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Grow Winter Squash for Storage

April 6th, 2009 by Veggie Master · 1 Comment

Like other food gardeners, I enjoy eating sun-warmed tomatoes picked ripe off the vine and crisp greens harvested in the cool of the evening, but yesterday as I was preparing my favorite roast veggie dish, I thought about the lowly winter squash.  The name says it all,  this is not a vegetable to be enjoyed ripe from the garden, but rather dug out of storage in the dead of winter when we are longing for a taste of summer. 

Growing Requirements

Growing winter squash is easy if you remember three things.  They like warm soil, lots of organic compost and drip irrigation.  Here in the northeast I start my seeds in the greenhouse three weeks before I think my garden soil will be warm enough.  This means the transplants will go in about a week after our last frost date.  If the weather is unseasonably cool and cloudy, don’t jump the gun, have patience and wait for the warmth.  Squash plants simply won’t grow in the cold.  Gardeners in longer season areas can plant seeds directly into the garden.


For growing winter squash I use one of my garden beds which is 4′ wide by 25′ long.  Since the soil is reasonably fertile I add 3-4″ of compost on top and plant directly into it.  I never rototill or dig it in because I find that brings up millions of weed seeds.  The earthworms come up to get their favorite food – the compost – and take the nutrients deep into the soil.  My transplants are set out in two staggered rows about 2′ apart from each other.  Irrigation lines run down each row, 6″ away from the plants.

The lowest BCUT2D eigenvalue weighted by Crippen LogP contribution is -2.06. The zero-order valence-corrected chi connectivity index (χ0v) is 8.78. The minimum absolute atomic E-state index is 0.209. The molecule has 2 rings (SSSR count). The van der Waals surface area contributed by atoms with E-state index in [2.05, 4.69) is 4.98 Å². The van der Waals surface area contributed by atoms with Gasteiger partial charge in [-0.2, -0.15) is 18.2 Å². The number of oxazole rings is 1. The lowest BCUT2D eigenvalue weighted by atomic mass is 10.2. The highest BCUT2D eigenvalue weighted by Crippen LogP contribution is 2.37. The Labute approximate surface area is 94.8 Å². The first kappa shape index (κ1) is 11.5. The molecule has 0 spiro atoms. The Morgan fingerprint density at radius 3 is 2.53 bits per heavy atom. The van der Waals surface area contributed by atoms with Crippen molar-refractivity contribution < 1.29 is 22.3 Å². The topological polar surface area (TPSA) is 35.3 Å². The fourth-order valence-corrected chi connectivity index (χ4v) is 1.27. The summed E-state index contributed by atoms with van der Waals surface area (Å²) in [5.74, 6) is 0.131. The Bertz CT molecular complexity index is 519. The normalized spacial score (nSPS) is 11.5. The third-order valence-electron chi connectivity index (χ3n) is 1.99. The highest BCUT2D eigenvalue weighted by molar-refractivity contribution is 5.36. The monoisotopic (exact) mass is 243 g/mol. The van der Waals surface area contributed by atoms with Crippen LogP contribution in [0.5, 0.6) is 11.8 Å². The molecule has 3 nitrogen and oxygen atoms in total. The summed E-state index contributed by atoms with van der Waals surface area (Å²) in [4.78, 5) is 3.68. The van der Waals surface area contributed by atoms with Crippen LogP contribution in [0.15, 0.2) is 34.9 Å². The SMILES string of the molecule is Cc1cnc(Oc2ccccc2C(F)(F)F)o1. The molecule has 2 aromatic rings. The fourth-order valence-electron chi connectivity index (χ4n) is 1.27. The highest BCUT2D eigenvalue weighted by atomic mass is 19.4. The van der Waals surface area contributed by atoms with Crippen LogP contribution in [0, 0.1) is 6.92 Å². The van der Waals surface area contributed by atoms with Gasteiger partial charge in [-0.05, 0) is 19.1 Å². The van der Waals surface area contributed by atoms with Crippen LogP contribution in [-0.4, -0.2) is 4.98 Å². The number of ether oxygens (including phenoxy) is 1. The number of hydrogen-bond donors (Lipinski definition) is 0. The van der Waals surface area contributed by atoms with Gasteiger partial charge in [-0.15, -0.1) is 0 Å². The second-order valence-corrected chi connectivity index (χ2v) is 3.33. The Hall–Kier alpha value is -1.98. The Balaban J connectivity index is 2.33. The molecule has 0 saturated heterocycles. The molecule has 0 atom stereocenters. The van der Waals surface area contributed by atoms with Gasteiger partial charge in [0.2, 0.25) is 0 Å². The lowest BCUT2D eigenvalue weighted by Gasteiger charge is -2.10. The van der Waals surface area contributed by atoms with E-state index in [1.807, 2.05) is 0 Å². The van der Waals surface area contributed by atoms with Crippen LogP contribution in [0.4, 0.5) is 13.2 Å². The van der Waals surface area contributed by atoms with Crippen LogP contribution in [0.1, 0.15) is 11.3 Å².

Watch out for a nasty little insect called a cutworm.  It comes up out of the soil, encircles the stem of your transplant and cuts it off – instant dinner!  To prevent cutworm damage, place a sturdy 4″ long by 1/4-inch thick twig or ten penny nail next to the stem and bury it two inches into the soil as you put in the squash transplants.  Do the same with seedlings as they emerge.  You’ll be glad you did!

During the Growing Season

Foliar feeding your squash plants with a spray solution of fish and seaweed emulsion every two weeks will keep them growing strongly and give the squash a longer storage life.  The only time your garden may need additional fertilization is when the season is very rainy, washing the nutrients from the soil before the plants can take them up.  A small amount of granular organic fertilizer is the answer to that problem.  Do not use a product that’s heavy in nitrogen or you’ll end up with many lush leaves and few squash.

A good, thick mulch will keep down weeds while preventing soil dehydration.  When the squash have sized up and are in their ripening phase, it’s a good idea to limit irrigation.  Too much moisture at this point will mean watery, tasteless fruit.

Harvest Time and Storage

When the squash have developed their deep coloration and the skin has hardened, it’s time to harvest.  Leave at least a 2″ stem when picking to prevent rotting.  Most winter squash destined for storage will benefit from a two-week curing process.  This means leaving them in a warmer (75-85 degree) place with good air circulation.  Lay them in a single layer, not touching each other.